We all wear multiple hats. Christopher Shein is certainly no exception: he is a landscaper, a horticulturist, an award-winning permaculture designer, a husband and a father. Upon visiting his home and garden on Earth Day, what sticks out most about Shein is that he is a teacher.
The sun shone strong as I dropped my bike on the stone path to Wildheart Gardens, the backyard of Christopher Shein’s home in Berkeley. Wildheart Gardens is “a community garden of sorts” he says, as various interns packed up their tools for the day. His wife purchased the property, which gives Shein a sense of permanence and ownership of the land. This stands in direct opposition to the community gardens that he is accustomed to working, which are the property of people who could choose to take it away at any time. “Private property is the root of many evils,” he laments, defending that land owned by the community bolsters cohesive neighborhoods and allows more people to have access to healthy, whole foods.
Shein’s vision of an edible world comes through his work as a landscaper. “This pays my soul,” he says looking out at his garden, “but not the mortgage.” That’s where his urban landscaping business comes in. When given the chance, he designs urban spaces of any size to be food forests and home gardens that take planning on the onset, but require few inputs later on. “I have a no till philosophy,” he says. His own garden, shaped like a giant daisy with a domed trellis acting as the flower’s stamen, is a prime example of this.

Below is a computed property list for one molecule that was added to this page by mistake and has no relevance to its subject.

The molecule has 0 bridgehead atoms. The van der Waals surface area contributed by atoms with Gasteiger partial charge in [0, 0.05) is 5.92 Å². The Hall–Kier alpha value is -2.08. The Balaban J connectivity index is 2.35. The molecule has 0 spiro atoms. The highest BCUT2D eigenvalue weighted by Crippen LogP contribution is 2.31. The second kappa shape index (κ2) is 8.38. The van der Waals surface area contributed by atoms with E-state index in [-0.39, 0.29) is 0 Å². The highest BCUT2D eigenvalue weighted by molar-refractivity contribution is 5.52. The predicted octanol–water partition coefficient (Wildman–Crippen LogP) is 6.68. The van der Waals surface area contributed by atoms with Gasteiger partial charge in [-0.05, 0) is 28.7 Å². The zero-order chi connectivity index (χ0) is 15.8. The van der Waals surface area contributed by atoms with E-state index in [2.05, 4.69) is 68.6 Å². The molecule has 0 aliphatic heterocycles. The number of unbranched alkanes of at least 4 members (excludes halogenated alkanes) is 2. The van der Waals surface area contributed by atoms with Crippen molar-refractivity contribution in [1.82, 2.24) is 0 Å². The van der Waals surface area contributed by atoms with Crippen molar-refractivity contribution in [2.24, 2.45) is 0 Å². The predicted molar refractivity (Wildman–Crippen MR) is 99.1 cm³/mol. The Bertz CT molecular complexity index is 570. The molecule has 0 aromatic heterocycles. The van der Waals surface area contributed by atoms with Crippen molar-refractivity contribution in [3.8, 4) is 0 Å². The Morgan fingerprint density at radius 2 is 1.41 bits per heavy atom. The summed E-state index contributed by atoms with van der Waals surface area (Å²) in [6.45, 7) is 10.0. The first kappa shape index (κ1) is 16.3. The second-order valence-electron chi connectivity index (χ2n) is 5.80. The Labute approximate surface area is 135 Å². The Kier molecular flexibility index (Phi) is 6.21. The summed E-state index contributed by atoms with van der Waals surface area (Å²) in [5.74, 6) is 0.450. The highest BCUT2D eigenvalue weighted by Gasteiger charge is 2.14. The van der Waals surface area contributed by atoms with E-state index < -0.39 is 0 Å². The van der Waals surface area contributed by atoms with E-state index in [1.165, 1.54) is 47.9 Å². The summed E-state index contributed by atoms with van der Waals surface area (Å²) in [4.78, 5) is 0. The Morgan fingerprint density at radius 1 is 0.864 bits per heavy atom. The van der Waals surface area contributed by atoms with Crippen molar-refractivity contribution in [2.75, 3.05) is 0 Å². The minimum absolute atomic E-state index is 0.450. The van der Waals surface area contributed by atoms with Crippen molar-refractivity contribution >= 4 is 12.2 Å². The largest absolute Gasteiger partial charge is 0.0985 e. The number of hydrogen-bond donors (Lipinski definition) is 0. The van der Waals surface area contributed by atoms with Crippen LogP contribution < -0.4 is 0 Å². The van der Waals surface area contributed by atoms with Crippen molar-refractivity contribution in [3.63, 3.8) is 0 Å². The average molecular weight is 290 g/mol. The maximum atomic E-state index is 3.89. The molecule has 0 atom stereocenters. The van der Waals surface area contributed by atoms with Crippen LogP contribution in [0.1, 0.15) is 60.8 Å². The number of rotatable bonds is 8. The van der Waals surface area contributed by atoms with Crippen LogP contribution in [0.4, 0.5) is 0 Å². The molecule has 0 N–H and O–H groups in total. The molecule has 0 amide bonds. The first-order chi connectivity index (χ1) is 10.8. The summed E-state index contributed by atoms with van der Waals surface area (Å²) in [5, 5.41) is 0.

“There are quite a few layers to this garden,” Shein explains as I follow him between the petal-shaped boxes outlined by shiitake mushroom logs and abounding with foliage. He brings me first to a non-native Andean perennial root nasturtium called Mashua, a notable source of pride. He moves on to display a ten-foot, electrically green fava bean plant. “This is a testament to really good inputs,” he says as he picks off a bean and sticks it in his mouth.